There is a system of atoms maintaining an equilibrium with more atoms in low energy states than high ones. However, if there is energy pushed into the system, the population of atoms in the higher energy state will become greater than those in the low energy state. In Tenet, time would be the system. Entropy, a thermodynamic quantity that represents a degree of disorder or randomness in a system, is the measure of the energy within this time system that is generally not available to be used or controlled.

But if you can invert that energy, then you can manipulate time at your will. At least, that’s what we think. But to get a lot more insight, we pulled in Demetrious, a mechanical engineer with a background in thermodynamics, to break down what that word means and how it can play into Tenet’s plot.

Thermodynamic Principle
John David Washington as protagonist stands in a theater room wearing reflective vest

Warner Bros.

“Thermodynamics is a physical science that deals with the study of the relation between heat and other forms of energy,” says Demetrious. “And basically, if you look at how they’re observing time in the trailer, they are using a specific set of inputs. The guy who is speaking to Protagonist at the beginning [of the trailer] says the inputs may put you in some places that you want to be and other places you may not want to be. So, you can’t look at time as a straight line—it’s a function that has inputs and variables…and you could end up in times and places that are either advantageous or not advantageous while trying to find the specific variables you are looking for.”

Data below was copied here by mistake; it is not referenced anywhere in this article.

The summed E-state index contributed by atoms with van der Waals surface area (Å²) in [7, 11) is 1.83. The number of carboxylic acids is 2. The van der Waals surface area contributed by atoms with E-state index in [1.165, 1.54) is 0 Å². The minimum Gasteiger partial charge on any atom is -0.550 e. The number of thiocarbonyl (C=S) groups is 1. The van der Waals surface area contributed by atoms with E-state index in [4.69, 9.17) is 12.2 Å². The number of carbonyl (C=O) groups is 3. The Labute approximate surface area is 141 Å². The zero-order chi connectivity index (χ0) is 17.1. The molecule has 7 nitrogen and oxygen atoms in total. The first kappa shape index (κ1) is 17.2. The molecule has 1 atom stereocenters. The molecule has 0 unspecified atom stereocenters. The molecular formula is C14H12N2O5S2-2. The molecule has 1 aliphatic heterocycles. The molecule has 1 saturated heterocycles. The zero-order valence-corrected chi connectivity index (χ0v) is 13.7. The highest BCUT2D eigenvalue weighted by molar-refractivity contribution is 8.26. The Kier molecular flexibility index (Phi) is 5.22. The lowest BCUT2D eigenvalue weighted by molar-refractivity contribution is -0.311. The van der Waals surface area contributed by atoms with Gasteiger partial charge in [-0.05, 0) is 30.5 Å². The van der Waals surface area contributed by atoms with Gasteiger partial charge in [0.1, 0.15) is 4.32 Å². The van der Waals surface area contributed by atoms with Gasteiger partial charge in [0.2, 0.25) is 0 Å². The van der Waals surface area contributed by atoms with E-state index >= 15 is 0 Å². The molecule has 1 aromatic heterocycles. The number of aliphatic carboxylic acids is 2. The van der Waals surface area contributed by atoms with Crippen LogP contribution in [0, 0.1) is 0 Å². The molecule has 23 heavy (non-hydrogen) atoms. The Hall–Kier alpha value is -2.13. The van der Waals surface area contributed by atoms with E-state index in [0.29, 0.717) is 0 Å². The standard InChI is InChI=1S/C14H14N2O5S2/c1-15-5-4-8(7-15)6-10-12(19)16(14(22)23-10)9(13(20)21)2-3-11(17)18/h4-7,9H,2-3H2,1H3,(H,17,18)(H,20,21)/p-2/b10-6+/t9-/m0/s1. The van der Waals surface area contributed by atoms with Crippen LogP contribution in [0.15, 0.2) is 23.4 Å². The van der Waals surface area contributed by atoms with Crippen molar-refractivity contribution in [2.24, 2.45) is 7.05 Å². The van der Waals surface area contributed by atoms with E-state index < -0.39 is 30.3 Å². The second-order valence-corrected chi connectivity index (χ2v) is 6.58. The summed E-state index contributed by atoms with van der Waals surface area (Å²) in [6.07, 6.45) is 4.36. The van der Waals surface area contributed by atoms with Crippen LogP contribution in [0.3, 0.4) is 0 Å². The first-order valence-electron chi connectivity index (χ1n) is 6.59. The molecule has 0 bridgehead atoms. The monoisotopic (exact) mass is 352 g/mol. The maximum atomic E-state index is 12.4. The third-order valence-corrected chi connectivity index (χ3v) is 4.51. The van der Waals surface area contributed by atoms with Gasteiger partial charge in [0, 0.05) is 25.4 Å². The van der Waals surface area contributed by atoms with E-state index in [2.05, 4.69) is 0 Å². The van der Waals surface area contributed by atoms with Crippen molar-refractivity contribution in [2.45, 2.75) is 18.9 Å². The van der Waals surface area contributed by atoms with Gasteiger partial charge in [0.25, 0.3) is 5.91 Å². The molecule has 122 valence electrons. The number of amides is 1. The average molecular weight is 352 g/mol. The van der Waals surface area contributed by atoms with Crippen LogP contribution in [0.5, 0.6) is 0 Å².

He says it will be interesting to see what constant is used and how they will feed into that system to hit a moving target. Based on what we have seen so far, the main moving target seems to be the mysterious antagonist. It’s also plausible that Protagonist is a moving target himself who is going in one direction while everyone else around him is in another.

Perhaps the film will use time to slow him down or disrupt whatever chaos he introduces to the system. And, if time is in flux, it will not be easy to prevent the set of events that lead to the World War. There will be some missteps, altered events, and surely a ripple effect to messing with time. It’s like the infamous grandfather paradox that muses about what would happen if you travel back in time to kill your grandfather before he had one of your parents. How did you even exist to perform that action? Will you fade away into particles after it is done? Tenet is pretty much the embodiment of Murphy’s Law, as explained below by Demetrious.